The Movement and the Sixties

Synopsis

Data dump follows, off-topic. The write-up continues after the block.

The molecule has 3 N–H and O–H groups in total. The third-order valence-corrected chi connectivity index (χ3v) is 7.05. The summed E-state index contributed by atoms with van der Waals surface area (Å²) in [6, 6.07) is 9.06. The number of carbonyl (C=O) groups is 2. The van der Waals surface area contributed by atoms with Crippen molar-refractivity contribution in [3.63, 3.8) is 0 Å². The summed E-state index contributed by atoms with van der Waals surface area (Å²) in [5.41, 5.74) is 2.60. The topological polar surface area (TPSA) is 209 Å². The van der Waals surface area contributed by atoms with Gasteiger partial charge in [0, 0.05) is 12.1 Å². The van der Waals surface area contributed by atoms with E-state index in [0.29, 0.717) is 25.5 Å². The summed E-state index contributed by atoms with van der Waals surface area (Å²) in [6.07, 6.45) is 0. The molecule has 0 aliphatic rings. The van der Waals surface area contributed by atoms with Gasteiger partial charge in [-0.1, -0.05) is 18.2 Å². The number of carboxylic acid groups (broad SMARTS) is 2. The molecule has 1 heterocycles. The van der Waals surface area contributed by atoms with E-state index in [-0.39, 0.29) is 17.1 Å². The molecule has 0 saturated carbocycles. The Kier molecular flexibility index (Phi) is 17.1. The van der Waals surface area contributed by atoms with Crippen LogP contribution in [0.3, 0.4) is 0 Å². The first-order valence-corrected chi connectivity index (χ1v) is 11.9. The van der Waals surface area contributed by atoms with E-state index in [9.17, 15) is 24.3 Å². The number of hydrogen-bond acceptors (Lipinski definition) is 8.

It began in 1960 with the Greensboro sit-ins. By 1973, when a few Native Americans rebelled at Wounded Knee and the U.S. Army came home from Vietnam, it was over. In between came Freedom Rides, Port Huron, the Mississippi Summer, Berkeley, Selma, Vietnam, the Summer of Love, Black Power, the Chicago Convention, hippies, Brown Power, and Women's Liberation--The Movement--in an era that became known as The Sixties. Why did millions of Americans become activists; why did they take to the streets? These are questions Terry Anderson explores in The Movement and The Sixties, a searching history of the social activism that defined a generation of young Americans and that called into question the very nature of "America." Drawing on interviews, "underground" manuscripts colleceted at campuses and archives throughout the nation, and many popular accounts, Anderson begins with Greensboro and reveals how one event built upon another and exploded into the kaleidoscope of activism by the early 1970s. Civil rights, student power, and the crusade against the Vietnam War composed the first wave of the movement, and during and after the rip tides of 1968, the movement changed and expanded, flowing into new currents of counterculture, minority empowerment, and women's liberation. The parades of protesters, along with schocking events--from the Kennedy assassination to My Lai--encouraged other citizens to question their nation. Was America racist, imperialist, sexist? Unlike other books on this tumultuous decade, The Movement and The Sixties is neither a personal memoir, nor a treatise on New Left ideology, nor a chronicle of the so-called leaders of the movement. Instead, it is a national history, a compelling and fascinating account of a defining era that remains a significant part of our lives today.

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